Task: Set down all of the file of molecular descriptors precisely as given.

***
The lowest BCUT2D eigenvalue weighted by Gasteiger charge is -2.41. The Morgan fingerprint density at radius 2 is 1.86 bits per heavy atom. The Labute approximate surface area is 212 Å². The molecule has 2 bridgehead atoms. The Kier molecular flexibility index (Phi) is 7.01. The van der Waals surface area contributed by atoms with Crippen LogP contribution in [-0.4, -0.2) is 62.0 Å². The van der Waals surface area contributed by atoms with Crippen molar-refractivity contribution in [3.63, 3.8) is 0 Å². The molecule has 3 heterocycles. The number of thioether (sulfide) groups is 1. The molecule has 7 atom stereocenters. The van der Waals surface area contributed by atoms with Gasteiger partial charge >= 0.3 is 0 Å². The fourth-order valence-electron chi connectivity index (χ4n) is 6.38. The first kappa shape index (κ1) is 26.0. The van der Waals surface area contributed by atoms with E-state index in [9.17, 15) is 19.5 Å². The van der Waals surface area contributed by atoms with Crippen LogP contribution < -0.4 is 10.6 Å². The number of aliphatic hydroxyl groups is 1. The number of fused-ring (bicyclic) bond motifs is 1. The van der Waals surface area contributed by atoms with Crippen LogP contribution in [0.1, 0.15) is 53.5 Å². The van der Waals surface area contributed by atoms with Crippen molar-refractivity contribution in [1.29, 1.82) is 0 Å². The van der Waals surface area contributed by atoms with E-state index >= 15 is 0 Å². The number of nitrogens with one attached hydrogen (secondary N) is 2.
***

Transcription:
The lowest BCUT2D eigenvalue weighted by Gasteiger charge is -2.41. The Morgan fingerprint density at radius 2 is 1.86 bits per heavy atom. The Labute approximate surface area is 212 Å². The molecule has 2 bridgehead atoms. The Kier molecular flexibility index (Phi) is 7.01. The van der Waals surface area contributed by atoms with Crippen LogP contribution in [-0.4, -0.2) is 62.0 Å². The van der Waals surface area contributed by atoms with Crippen molar-refractivity contribution in [3.63, 3.8) is 0 Å². The molecule has 3 heterocycles. The number of thioether (sulfide) groups is 1. The molecule has 7 atom stereocenters. The van der Waals surface area contributed by atoms with Gasteiger partial charge >= 0.3 is 0 Å². The fourth-order valence-electron chi connectivity index (χ4n) is 6.38. The first kappa shape index (κ1) is 26.0. The van der Waals surface area contributed by atoms with E-state index in [9.17, 15) is 19.5 Å². The van der Waals surface area contributed by atoms with Crippen LogP contribution < -0.4 is 10.6 Å². The number of aliphatic hydroxyl groups is 1. The number of fused-ring (bicyclic) bond motifs is 1. The van der Waals surface area contributed by atoms with Crippen LogP contribution in [0.1, 0.15) is 53.5 Å². The van der Waals surface area contributed by atoms with Crippen molar-refractivity contribution in [1.29, 1.82) is 0 Å². The van der Waals surface area contributed by atoms with E-state index >= 15 is 0 Å². The number of nitrogens with one attached hydrogen (secondary N) is 2.